The Relative Contribution of a Typological versus a Dimensional Approach for Understanding Obsessive-Compulsive Symptoms in Adolescents
Gepubliceerd in: Journal of Psychopathology and Behavioral Assessment | Uitgave 3/2016Log in om toegang te krijgen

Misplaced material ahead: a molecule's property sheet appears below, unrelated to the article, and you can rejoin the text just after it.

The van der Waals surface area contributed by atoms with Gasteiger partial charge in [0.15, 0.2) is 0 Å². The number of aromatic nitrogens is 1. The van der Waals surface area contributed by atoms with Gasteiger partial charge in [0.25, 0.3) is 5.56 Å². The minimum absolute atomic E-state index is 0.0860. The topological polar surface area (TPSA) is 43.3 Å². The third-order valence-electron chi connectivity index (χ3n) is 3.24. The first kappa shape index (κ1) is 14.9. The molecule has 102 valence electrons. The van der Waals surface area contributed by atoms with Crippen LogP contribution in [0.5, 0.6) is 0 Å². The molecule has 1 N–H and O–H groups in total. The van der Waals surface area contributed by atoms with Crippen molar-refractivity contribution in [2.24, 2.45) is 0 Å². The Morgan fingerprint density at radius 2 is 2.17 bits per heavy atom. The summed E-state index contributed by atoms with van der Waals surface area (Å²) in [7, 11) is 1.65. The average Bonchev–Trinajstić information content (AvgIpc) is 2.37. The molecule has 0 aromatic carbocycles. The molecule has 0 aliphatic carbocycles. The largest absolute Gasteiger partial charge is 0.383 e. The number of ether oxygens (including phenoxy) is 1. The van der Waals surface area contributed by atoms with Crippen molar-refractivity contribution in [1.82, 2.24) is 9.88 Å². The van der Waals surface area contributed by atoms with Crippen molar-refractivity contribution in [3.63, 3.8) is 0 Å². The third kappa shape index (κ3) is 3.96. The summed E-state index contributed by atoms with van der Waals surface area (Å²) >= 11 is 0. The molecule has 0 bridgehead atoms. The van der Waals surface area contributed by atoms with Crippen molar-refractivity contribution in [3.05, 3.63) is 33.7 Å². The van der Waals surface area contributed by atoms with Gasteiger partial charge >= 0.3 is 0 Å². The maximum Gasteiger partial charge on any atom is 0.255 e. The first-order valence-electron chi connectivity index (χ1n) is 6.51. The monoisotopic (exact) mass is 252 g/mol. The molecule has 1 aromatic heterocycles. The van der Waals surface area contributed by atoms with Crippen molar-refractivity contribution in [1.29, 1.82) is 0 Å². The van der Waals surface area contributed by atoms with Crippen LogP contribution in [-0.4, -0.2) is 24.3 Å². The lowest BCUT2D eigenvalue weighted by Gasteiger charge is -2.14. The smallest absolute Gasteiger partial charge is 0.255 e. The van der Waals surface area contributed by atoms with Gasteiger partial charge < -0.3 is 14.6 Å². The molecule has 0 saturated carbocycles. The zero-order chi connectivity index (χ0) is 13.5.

In order to better understand the heterogeneous nature of Obsessive-Compulsive (OC) symptoms, a typological or a dimensional approach can be used to structure the variety of symptoms into a set of core components. However, there is still no consensus on which approach is the most robust to predict several OC-related criterion measures, especially in adolescents. From this perspective, the current study empirically identified OC classes (i.e., types), and explored whether types or dimensions are the strongest predictors of adolescent OC-related criterion variables. To identify OC classes, we conducted latent class analysis on the Youth Obsessive-Compulsive Symptoms Scale (YOCSS; De Caluwé and De Clercq 2014) that was completed by 682 community and referred adolescents (71.4 % girls, 12–18 years old, mean age = 15.67, SD = 1.53), and we also computed OC dimension scores as outlined in De Caluwé and De Clercq (2014). We subsequently used hierarchical regression analysis to examine the incremental validity of the OC classes beyond the OC domains, and vice versa, in predicting several OC-related criterion variables that were completed by the adolescents or their mothers (N = 325). The results indicated that the two identified OC classes only differed quantitatively but not qualitatively, hence reflecting severity classes, and also showed that OC domains have significant effects beyond the effects of the OC classes, whereas the reverse did not hold. The dimensional approach appears to have the strongest predictive value for OC symptomatology in adolescents, leading to clinical implications for conceptualization and assessment of obsessive and compulsive problems in younger age groups.